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  • RichInPittRichInPitt 2078 replies33 threads Senior Member
    Much of it depends on the course. If you’re taking DE Multivariable Calculus it’s a pretty standardized topic. Schools will recognize it at least as valuable as core AP courses, and more valuable than taking more easy AP courses.

    If it’s DE Basketweaving from the local small community college, not so much.
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  • momofsenior1momofsenior1 9778 replies110 threads Senior Member
    As noted, it's super school specific what will be accepted for credit and for which courses. Unfortunately there is no blanket statement.

    In our experience, AP credits were more straight forward because it's a set curriculum and exam. My D didn't know if her DE credits would be accepted until a month before classes began, well after depositing.

    The advice we were given during HS was to take AP versions if available and to use DE to fill in what wasn't offered.
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  • ucbalumnusucbalumnus 82665 replies737 threads Senior Member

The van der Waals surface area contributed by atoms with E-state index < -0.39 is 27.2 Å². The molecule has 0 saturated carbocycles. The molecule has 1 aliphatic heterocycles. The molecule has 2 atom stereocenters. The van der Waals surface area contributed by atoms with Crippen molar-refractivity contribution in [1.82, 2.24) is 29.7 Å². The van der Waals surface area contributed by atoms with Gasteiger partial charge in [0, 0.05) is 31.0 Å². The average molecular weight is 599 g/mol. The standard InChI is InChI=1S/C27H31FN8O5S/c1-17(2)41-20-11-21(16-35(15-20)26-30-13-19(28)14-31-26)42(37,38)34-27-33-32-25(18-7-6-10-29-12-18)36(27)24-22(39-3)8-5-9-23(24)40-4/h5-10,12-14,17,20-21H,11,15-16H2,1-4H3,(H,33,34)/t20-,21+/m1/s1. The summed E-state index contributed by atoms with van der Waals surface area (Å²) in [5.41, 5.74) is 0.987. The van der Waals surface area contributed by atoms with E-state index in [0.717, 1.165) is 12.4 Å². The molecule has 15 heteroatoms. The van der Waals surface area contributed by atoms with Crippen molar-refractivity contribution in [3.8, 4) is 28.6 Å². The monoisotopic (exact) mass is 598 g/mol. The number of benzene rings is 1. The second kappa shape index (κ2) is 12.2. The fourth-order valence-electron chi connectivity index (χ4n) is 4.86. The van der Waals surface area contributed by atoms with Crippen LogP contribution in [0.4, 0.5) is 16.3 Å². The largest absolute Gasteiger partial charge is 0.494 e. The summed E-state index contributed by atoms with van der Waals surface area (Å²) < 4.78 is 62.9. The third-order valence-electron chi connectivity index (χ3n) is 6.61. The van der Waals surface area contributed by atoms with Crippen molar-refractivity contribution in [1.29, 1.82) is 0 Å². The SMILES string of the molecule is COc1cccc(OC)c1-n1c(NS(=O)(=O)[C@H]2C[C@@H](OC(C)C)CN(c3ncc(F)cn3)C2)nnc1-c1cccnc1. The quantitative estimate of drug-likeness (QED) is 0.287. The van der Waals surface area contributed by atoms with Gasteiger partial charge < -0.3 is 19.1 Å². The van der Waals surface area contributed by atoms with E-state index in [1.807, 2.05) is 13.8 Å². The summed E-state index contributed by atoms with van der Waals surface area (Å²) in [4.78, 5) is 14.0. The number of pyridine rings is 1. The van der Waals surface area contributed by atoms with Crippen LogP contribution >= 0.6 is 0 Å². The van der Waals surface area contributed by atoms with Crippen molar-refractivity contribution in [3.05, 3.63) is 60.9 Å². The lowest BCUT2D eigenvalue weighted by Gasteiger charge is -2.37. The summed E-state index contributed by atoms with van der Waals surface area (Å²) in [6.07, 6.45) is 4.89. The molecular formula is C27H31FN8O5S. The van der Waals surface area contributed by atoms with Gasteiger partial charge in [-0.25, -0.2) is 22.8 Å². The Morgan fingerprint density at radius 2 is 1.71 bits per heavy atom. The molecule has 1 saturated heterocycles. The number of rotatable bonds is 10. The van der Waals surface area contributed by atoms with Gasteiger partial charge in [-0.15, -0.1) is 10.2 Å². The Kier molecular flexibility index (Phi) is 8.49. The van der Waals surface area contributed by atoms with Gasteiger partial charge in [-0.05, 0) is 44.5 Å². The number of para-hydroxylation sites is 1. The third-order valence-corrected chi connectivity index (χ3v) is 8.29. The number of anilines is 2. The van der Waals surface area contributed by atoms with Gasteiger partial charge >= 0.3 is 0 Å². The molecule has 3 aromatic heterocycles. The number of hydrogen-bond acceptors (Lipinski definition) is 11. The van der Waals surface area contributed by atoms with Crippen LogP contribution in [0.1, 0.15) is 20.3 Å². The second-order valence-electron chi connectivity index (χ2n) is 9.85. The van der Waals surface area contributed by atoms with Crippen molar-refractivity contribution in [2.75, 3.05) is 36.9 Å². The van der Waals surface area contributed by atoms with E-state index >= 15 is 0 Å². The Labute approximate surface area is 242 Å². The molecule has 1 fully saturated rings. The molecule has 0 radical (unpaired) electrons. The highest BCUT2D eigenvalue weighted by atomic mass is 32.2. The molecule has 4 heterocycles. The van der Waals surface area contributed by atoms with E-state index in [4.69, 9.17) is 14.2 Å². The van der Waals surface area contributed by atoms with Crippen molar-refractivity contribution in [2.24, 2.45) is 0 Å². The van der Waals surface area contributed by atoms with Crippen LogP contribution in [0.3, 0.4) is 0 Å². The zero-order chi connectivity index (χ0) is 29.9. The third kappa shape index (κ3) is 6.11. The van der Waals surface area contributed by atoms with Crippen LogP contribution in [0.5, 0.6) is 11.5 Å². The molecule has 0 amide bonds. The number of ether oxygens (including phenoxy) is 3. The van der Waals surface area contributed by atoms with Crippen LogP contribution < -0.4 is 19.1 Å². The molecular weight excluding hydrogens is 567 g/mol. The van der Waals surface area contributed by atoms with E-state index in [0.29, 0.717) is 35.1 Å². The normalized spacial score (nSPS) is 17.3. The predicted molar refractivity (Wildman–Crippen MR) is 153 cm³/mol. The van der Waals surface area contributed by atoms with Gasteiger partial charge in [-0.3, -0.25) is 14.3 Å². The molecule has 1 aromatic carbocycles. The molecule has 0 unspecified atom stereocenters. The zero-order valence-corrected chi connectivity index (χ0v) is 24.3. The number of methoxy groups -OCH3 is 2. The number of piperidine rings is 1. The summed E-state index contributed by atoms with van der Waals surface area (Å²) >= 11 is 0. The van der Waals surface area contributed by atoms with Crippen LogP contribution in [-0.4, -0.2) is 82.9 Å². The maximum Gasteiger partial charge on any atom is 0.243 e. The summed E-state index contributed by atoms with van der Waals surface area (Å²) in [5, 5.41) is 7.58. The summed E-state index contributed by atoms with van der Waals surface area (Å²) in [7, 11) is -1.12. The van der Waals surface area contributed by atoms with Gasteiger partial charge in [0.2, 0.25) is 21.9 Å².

I go to a top 10 public high school in the nation, so we have loads of advanced courses, including dual enrollment. Our dual enrollment courses are taken at our high school, and taught by our teachers, in an average high school class size, as opposed to at the college itself in a large lecture hall or something of the sorts. Most of our courses are 200/300 level, with one 400.

    Obviously it's pretty teacher specific, but this is basically a high school class in terms of set up/environment. My problem is that I am worried that colleges would be less impressed by these than they would be had I taken more APs and less dual enrollment. Which is likely to be harder/more impressive to college?